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The Greatest Good Of The Greatest Number
by [?]

Morton Blaine returned to New York from his brief vacation to find awaiting him a frantic note from John Schuyler, the man nearer to him than any save himself, imploring him to “come at once.” The appeal was supplemented with the usual intimation that the service was to be rendered to God rather than to man.

The note was twenty-four hours old. Blaine, without changing his travelling clothes, rang for a cab and was driven rapidly up the Avenue. He was a man of science, not of enthusiasms, cold, unerring, brilliant; a superb intellectual machine, which never showed a fleck of rust, unremittingly polished, and enlarged with every improvement. But for one man he cherished an abiding sympathy; to that man he hastened on the slightest summons, as he hastened now. They had been intimate in boyhood; then in later years through mutual respect for each other’s high abilities and ambitions.

As the cab rolled over the asphalt of the Avenue, Blaine glanced idly at the stream of carriages returning from the Park, lifting his hat to many of the languid pretty women. He owed his minor fame to his guardianship of fashionable nerves. He could calm hysteria with a pressure of his cool flexible hand or a sudden modulation of his harsh voice. And women dreaded his wrath. There were those who averred that his eyes could smoke.

He leaned forward and raised his hat with sudden interest. She who returned his bow was as cold in her coloring as a winter night, but possessed a strength of line and depth of eye which suggested to the analyst her power to give the world a shock did Circumstance cease to run abreast of her. She was leaning back indolently in the open carriage, the sun slanting into her luminous skin and eyes, her face locked for the benefit of the chance observer, although she conversed with the faded individual at her side. As her eyes met those of the doctor her mouth convulsed suddenly, and a glance of mutual understanding passed between them. Then she raised her head with a defiant, almost reckless movement.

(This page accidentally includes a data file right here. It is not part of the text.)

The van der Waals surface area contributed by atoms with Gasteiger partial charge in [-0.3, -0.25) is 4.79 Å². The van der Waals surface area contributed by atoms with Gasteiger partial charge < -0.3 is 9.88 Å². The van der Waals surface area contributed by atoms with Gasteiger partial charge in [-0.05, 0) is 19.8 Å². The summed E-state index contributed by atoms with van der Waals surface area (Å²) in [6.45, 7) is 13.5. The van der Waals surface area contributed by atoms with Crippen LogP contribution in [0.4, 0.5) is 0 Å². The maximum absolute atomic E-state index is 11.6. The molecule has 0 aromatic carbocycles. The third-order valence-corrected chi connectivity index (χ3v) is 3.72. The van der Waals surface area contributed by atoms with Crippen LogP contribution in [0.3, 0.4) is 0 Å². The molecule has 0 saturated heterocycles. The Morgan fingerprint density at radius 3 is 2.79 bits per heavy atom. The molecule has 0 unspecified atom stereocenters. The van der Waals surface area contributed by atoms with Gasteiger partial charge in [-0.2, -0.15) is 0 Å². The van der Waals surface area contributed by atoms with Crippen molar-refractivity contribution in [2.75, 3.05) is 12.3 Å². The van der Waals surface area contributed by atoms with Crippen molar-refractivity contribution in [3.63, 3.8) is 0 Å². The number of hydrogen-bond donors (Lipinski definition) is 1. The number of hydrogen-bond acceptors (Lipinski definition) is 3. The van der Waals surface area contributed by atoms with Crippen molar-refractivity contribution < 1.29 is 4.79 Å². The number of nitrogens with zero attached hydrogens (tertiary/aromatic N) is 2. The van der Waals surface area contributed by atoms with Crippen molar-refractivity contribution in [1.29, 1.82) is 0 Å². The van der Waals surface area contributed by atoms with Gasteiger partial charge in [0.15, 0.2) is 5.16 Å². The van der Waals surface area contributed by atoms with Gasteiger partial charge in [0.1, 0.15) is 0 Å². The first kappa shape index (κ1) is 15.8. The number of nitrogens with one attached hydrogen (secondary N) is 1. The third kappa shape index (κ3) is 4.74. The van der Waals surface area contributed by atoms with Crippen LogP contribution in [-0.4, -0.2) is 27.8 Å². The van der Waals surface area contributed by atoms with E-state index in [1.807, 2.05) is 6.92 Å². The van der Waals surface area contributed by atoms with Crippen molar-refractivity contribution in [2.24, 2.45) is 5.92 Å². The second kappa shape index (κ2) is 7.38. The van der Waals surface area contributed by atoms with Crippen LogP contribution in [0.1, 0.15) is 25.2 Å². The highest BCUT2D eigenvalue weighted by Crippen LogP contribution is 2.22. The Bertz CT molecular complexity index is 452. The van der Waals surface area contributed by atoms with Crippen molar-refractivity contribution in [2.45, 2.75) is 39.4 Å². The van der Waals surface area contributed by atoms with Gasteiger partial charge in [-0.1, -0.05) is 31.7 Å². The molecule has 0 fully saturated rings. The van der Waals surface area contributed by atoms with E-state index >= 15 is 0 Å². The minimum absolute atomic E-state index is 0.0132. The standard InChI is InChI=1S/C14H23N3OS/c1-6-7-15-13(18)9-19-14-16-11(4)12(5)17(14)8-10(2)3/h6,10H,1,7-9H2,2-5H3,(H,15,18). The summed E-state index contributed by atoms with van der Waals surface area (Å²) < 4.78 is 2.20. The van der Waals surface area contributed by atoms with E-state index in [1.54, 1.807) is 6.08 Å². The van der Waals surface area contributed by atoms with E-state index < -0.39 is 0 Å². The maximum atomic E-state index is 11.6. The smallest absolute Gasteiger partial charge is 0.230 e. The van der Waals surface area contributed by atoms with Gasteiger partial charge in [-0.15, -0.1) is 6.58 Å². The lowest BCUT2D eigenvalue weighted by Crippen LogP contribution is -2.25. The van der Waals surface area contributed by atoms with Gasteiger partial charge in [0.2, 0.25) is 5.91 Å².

Blaine reached his friend’s house in a moment. The man who had summoned him was walking aimlessly up and down his library. He was unshaven; his hair and his clothing were disordered. His face had the modern beauty of strength and intellect and passion and weakness. A flash of relief illuminated it as Blaine entered.

“She has been terrible!” he said. “Terrible! I have not had the courage to call in any one else, and I am worn out. She is asleep now, and I got out of the room for half an hour. The nurse is exhausted too. Do stay to-night.”

“I will stay. Let us go up-stairs.”

As they reached the second landing two handsome children romped across the hall and flung themselves upon their father.

“Where have you been?” they demanded. “Why do you shut yourself up on the third floor with mamma all the time? When will she get well?”

Schuyler kissed them and bade them return to the nursery.

“How long can I keep it from them?” he asked bitterly. “What an atmosphere for children–my children!–to grow up in!”

“If you would do as I wish, and send her where she belongs–“

“I shall not. She is my wife. Moreover, concealment would then be impossible.”

They had reached the third floor. He inserted a key in a door, hesitated a moment, then said abruptly: “I saw in a paper that she had returned. Can it be possible?”

“I saw her on the Avenue a few moments ago.”

Was it the doctor’s imagination, or did the goaded man at his side flash him a glance of appeal?

They entered a room whose doors and windows were muffled. The furniture was solid, too solid to be moved except by muscular arms. There were no mirrors nor breakable articles of any sort.